Which all sounds like Black Panther is a rather moribund treatise on globalism, colonialism, and privilege, but never fret, the action kicks well over the requisite amount of ass; indeed, the first act rather plods until we get to a top notch extended action setpiece when T’Challa and company head to South Korea on the trail of some stolen vibranium – a sequence that the 007 crew should be taking notes from, by the way. The whole shebang builds to an epic crescendo, effectively Wakandan civil war – there are Battle Rhinos, team, and you’d have to be pretty jaded not to want to see that. The action never quite hits the level of visceral engagement that Coogler’s boxing matches in Creed did, but perhaps that wasn’t the target; still, there are a couple of moments where the action defaults to “CGI things hitting each other” that rather lets the side down.
There are a couple of tone deaf line readings where the script tries to make its subtext just plain text that feel a little insulting, too, as though the film doesn’t quite trust the audience to pick up what it’s putting down, and one undercuts the power of the emotional climax a little. Which is to say that Black Panther is not flawless – it’s just very, very good. It’s a vision, and a remarkable one; perhaps the most complete on-screen encapsulation of the wild flights of imagination comics are capable of, grounded in astute, modern political sensibilities. See it, see it a couple of times, and marvel (heh) at the idea that, this far into the age of the cinematic super hero, we’re still seeing films this bold, striking and fun.
Horror movies are traditionally not kind to African Americans. Black characters tend to feature in genre films as comedic sidekicks or surly thugs – both archetypes destined for a messy death before the end credits roll. There are exceptions, of course, George A. Romero’s allegorical zombie flicks, Night of the Living Dead (1968) and Dawn of the Dead (1978) both feature black protagonists and cult classic Demon Knight (1995) has a black heroine, played by Jada Pinkett Smith. Movies like this tend to be the exception, however, so when a film like Get Out comes along it makes an impact.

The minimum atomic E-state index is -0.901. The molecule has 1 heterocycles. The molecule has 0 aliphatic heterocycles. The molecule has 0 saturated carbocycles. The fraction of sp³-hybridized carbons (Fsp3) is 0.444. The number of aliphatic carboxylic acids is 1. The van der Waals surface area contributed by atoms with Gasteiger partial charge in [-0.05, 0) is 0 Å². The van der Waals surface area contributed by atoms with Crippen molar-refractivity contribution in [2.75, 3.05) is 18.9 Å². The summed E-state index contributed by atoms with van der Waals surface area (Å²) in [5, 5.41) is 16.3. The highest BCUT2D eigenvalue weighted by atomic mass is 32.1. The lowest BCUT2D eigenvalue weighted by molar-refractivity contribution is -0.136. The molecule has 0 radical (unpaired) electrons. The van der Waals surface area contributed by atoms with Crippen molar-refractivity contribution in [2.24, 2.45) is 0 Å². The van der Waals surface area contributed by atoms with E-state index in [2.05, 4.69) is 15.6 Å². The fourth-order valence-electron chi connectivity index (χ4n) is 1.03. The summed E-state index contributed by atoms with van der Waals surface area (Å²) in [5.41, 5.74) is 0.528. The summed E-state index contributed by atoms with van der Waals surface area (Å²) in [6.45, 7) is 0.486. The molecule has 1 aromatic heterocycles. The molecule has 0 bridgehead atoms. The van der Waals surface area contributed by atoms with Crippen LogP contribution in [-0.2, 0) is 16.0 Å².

Get Out tells the tale of Chris Washington (Daniel Kaluuya) a young black man who is heading into the country to meet the parents of his white girlfriend, Rose Armitage (Allison Williams). It’s a premise rife with comedic potential and uncomfortable social commentary and the first half of Get Out plays like a slightly squirmy, extended version of a Key & Peele sketch, which makes sense as the film is directed by one half of the duo, Jordan Peele himself. Allison’s parents, Dean and Missy (Bradley Whitford and Catherine Keener) trip over themselves to prove how progressive and cool with race they are – Dean even suggests he would have “voted for Obama a third time if [he] could” – but it soon becomes clear something darker is happening at the Armitage house and these pleasant-seeming white people have a terrible secret.
To describe any more of the plot would be to head into spoiler territory and that would be a great pity. In fact you’re better off seeing Get Out with as little foreknowledge as possible, even the trailer trades in spoilers and half the fun of the movie is unravelling the (admittedly not terribly complex) mystery at its core.
Get Out is about mood rather than big shocks and gore. Stylistically it feels like a modern, race-focused Rosemary’s Baby – although white privilege stands in for Satan here, and the ultimate reveal comes from a very different place. Jordan Peele’s knowing direction showcases his lifelong genre veneration and the film drips with atmosphere and tension. The social subtext of being an uncomfortable black man in a casually racist white community is both fresh and confronting and adds a new dimension to a well-worn narrative.
Ultimately Get Out is an effective, thought-provoking, slow-burn thriller.It’s a moody horror movie with moments of levity rather than a horror comedy, and offers a rare example of a film that manages to say something incisive and entertain at the same time. If you’re even vaguely interested do yourself a favour and go see it without watching trailers and remember: never trust whitey.